Which brings us to last night and Tanis' so-called Supper of the Lamb:
-Warm asparagus vinaigrette
-Shoulder of spring lamb with flageolet beans and olive relish
-Rum baba with cardamom
First, a shopping challenge. I could not find "shoulder of spring lamb" in any local market, so I bought the tiniest leg of lamb I've ever seen. I don't remember the weight, but it cost $9.90 at Whole Foods. If you buy much meat, you know that is one petite leg. I roasted it, sliced it up, and served it on a bed of flageolet beans.
Now, a shopping question. What is the deal with flageolet beans? One pound cost almost $7 at Mill Valley Market. Are flageolets that much better than Great Northern White beans that they merit paying three times as much? I know, I know, they're incomparable, pale-green, delicate, French, etc. etc. but the price galls me.
And yet another shopping issue. Asparagus. Here's Tanis on asparagus: "Ask any cook who has worked with me -- they'll tell you I'm a fanatic about asparagus. I've driven kitchen apprentices half crazy making them go through entire cases to choose only the the most perfect spears. I adore asparagus but it must be freshly picked or I'm not interested."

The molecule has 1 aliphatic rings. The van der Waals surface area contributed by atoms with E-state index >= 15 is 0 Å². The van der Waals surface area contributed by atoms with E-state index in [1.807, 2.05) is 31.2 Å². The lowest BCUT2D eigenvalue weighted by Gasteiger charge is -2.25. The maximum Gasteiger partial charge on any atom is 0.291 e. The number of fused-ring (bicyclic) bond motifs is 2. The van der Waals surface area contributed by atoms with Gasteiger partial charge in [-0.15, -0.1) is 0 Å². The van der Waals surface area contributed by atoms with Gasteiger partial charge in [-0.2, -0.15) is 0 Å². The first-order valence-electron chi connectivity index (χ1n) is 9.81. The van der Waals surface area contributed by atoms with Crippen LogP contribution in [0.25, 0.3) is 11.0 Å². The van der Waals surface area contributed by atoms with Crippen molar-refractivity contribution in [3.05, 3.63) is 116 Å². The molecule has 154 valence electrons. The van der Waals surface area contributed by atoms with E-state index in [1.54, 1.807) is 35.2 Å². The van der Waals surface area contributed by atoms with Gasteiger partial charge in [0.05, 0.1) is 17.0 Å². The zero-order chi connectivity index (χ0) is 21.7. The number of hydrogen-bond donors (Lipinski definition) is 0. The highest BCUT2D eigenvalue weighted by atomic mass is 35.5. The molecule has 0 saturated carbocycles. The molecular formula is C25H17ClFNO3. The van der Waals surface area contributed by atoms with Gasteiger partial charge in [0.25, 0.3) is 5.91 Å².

He goes on for two more paragraphs. I appreciate the information. I will feel very privileged when/if my asparagus seedlings mature next spring and I, too, can savor "only the most perfect spears." Meanwhile, the asparagus at the supermarket comes in a bunch held together with a fat rubberband and it is not, I suspect, "ultrafresh." Tanis' preparation -- boil, dress with a very light vinaigrette -- did nothing to enhance this particular bunch. The way I usually cook asparagus is to roast it with a little olive oil in a very hot oven until it shrivels and turns dark brownish-green, a procedure that makes even tired, middle-aged asparagus delicious.
It's not fair of me to hold Tanis' ingredient fetishes against him. He has exacting standards for his ingredients, and this is important. We should all be a little pickier. It's just that the barriers to entry for some of these dishes are rather high for an ordinary American cook.
Unanimous verdict on the lamb, beans, and asparagus: fine, nothing special.
The rum babas, on the other hand, were divisive. These are eggy, yeasted cakes that you bake in a muffin tin and then drench with a sticky rum-flavored syrup.
Husband: "Anything with rum in it, I don't like."
Isabel: "I'm not going to have one because I don't like things with rum in them."
Owen: "I would have tried one, but everyone said I wouldn't like it. "
Tipsy: "Sometimes it's depressing, cooking for this family."
This was a crazy good dessert. I have eight babas left and I don't know how I'm going to stop myself from eating them all for lunch. It occurred to me to feed them to the chickens, but I worry the rum would make small creatures drunk. I could swear that after I give them scraps of green tea cake they start squawking more and running around.
I have not forgotten about the green tea cake.